“Improving communications between the courts, immigration officials and law enforcement and increasing accountability, as this plan will, should enhance our ability to keep drugs off our streets and out of our schools,” said Sen. Charles Schumer, D-N.Y.

(© Copyright 2012 The Associated Press. All Rights Reserved. This material may not be published, broadcast, rewritten or redistributed.)

Comments (10)
  1. Ludicris says:

    How desperate is WCCO that they put fake close buttons on their popup adds (the red X in the upper right corner, that actually takes you to an advertiser.) Shameless, pathetic and ridiculous. Knock it off ‘cco!!!

  2. tom says:

    The drug war will never be won. It is impossible to keep drugs out of prisons. The root of drug problems need to be adressed first

    1. Todd says:

      How right you are Tom. The US spends billions a year just on domestic marijuana eradication and admits they only catch about 1% of the growers. Meanwhile the price of high grade pot (i.e. BC bud) injects violence as people rob growers, sellers and competitors. The govt could save a lot of money and wasted time by just legalizing pot and make a ton of money on taxing the product that could be used to educate kids on the price (both money and the price it takes on their health) of doing of meth and coke. Kids can get a joint a lot easier than booze. Shouldn’t that tell us something? Prohibition just causes crime and violence and does nothing to stop the problem. As long as their are customers there will be someone willing to supply the product and the govt will NEVER be able to stop it.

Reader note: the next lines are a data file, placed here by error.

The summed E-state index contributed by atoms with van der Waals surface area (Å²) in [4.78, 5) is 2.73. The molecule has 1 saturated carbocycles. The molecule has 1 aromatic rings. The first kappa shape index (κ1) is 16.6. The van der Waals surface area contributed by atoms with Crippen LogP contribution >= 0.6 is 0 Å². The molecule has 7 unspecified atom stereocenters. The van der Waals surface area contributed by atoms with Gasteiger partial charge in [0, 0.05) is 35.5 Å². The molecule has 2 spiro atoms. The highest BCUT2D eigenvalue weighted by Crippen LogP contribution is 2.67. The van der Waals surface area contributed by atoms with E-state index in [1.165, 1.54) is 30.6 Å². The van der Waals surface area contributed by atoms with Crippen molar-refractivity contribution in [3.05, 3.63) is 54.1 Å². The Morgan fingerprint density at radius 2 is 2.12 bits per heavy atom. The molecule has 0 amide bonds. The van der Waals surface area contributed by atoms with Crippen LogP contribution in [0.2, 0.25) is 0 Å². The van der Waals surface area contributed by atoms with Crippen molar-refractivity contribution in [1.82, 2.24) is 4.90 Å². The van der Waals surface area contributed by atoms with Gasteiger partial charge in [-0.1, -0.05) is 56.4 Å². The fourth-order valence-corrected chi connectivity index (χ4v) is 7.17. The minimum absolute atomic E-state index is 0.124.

3. Sounds Like a Plan says:

    So what’s to stop the Canucks from getting the Redskins high and stealing their land?

  4. markHT says:

    You can read about multiple drunk driving crashes and fatalities on any given day on WCCO. What is VERY unlikely is that you will read about anyone crashing a vehicle or causing a fatality due to marijuana use. We need to put an end to the War On Drugs-it is a colossal failure and takes resources away from the true beast we all face, which is alcohol. As a taxpayer, I don’t want one thin dime spent to lock up someone for smoking or selling marijuana.

    1. Brett says:

      TOTAL BS. Don’t believe this propaganda for a minute. What these dopers are selling isn’t the ditchweed that was common during the 1970’s, and 80’s. It is carefully cultivated, expensive, profitable, pampered and babied, highly praised, “WEED”, that the sellers demand PREMIUM BUCK FOR, assuming it’s not LACED with some OTHER DOPE.

      1. getaclueplease says:

        hey brett…weed makes people better drivers…better than those with rage,PMS,stress,ect…

      2. Chris says:

        Brett please put down the booze. Cannabis is just cannabis. It has never killed anyone in the history of mankind

  5. BearskinBob says:

    One more colossal waste of money.

  6. Chris says:

    The only endless flow I would like to see eliminated is my tax dollars going to these idiot politicians and narco-terrorist law enforcement agencies. Guys, you will never stop people from using cannabis so lets be adults about the situation and regulate it like alcohol. Then we can actually make it more difficult for kids to get and really keep it out of schools.